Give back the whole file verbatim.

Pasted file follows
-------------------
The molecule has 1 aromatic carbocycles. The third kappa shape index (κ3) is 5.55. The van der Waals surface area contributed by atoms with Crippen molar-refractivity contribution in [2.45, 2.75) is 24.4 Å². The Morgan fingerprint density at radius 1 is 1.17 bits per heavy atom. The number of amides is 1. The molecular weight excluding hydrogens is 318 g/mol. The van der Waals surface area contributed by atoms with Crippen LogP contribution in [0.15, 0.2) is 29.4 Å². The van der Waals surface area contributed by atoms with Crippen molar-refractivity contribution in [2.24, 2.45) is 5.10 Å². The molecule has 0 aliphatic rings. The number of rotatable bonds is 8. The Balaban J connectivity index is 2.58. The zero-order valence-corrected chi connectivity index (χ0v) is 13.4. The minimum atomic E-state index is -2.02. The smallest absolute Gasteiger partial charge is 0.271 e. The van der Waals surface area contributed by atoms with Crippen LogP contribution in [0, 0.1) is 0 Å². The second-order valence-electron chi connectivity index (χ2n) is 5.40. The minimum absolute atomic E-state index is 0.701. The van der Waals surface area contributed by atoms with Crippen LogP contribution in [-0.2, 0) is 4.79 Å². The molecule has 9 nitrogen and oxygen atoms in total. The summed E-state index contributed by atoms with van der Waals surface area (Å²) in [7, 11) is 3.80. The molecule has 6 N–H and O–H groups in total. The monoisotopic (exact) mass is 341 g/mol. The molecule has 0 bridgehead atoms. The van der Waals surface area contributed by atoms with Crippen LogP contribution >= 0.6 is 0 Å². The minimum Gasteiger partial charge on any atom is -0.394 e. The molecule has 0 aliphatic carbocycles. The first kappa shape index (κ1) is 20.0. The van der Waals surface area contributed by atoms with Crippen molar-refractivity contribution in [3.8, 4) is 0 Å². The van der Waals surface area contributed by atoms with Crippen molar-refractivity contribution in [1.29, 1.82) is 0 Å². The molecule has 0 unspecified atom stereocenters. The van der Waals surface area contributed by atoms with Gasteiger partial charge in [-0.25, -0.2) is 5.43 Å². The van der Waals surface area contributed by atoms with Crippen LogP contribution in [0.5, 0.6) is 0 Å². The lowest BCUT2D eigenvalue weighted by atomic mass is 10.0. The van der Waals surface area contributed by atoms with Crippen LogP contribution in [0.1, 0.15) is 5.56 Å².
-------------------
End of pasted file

The molecule has 1 aromatic carbocycles. The third kappa shape index (κ3) is 5.55. The van der Waals surface area contributed by atoms with Crippen molar-refractivity contribution in [2.45, 2.75) is 24.4 Å². The Morgan fingerprint density at radius 1 is 1.17 bits per heavy atom. The number of amides is 1. The molecular weight excluding hydrogens is 318 g/mol. The van der Waals surface area contributed by atoms with Crippen LogP contribution in [0.15, 0.2) is 29.4 Å². The van der Waals surface area contributed by atoms with Crippen molar-refractivity contribution in [2.24, 2.45) is 5.10 Å². The molecule has 0 aliphatic rings. The number of rotatable bonds is 8. The Balaban J connectivity index is 2.58. The zero-order valence-corrected chi connectivity index (χ0v) is 13.4. The minimum atomic E-state index is -2.02. The smallest absolute Gasteiger partial charge is 0.271 e. The van der Waals surface area contributed by atoms with Crippen LogP contribution in [0, 0.1) is 0 Å². The second-order valence-electron chi connectivity index (χ2n) is 5.40. The minimum absolute atomic E-state index is 0.701. The van der Waals surface area contributed by atoms with Crippen LogP contribution in [-0.2, 0) is 4.79 Å². The molecule has 9 nitrogen and oxygen atoms in total. The summed E-state index contributed by atoms with van der Waals surface area (Å²) in [7, 11) is 3.80. The molecule has 6 N–H and O–H groups in total. The monoisotopic (exact) mass is 341 g/mol. The molecule has 0 bridgehead atoms. The van der Waals surface area contributed by atoms with Crippen LogP contribution >= 0.6 is 0 Å². The minimum Gasteiger partial charge on any atom is -0.394 e. The molecule has 0 aliphatic carbocycles. The first kappa shape index (κ1) is 20.0. The van der Waals surface area contributed by atoms with Crippen molar-refractivity contribution in [3.8, 4) is 0 Å². The van der Waals surface area contributed by atoms with Crippen molar-refractivity contribution in [1.29, 1.82) is 0 Å². The molecule has 0 unspecified atom stereocenters. The van der Waals surface area contributed by atoms with Gasteiger partial charge in [-0.25, -0.2) is 5.43 Å². The van der Waals surface area contributed by atoms with Crippen LogP contribution in [0.5, 0.6) is 0 Å². The lowest BCUT2D eigenvalue weighted by atomic mass is 10.0. The van der Waals surface area contributed by atoms with Crippen LogP contribution in [0.1, 0.15) is 5.56 Å².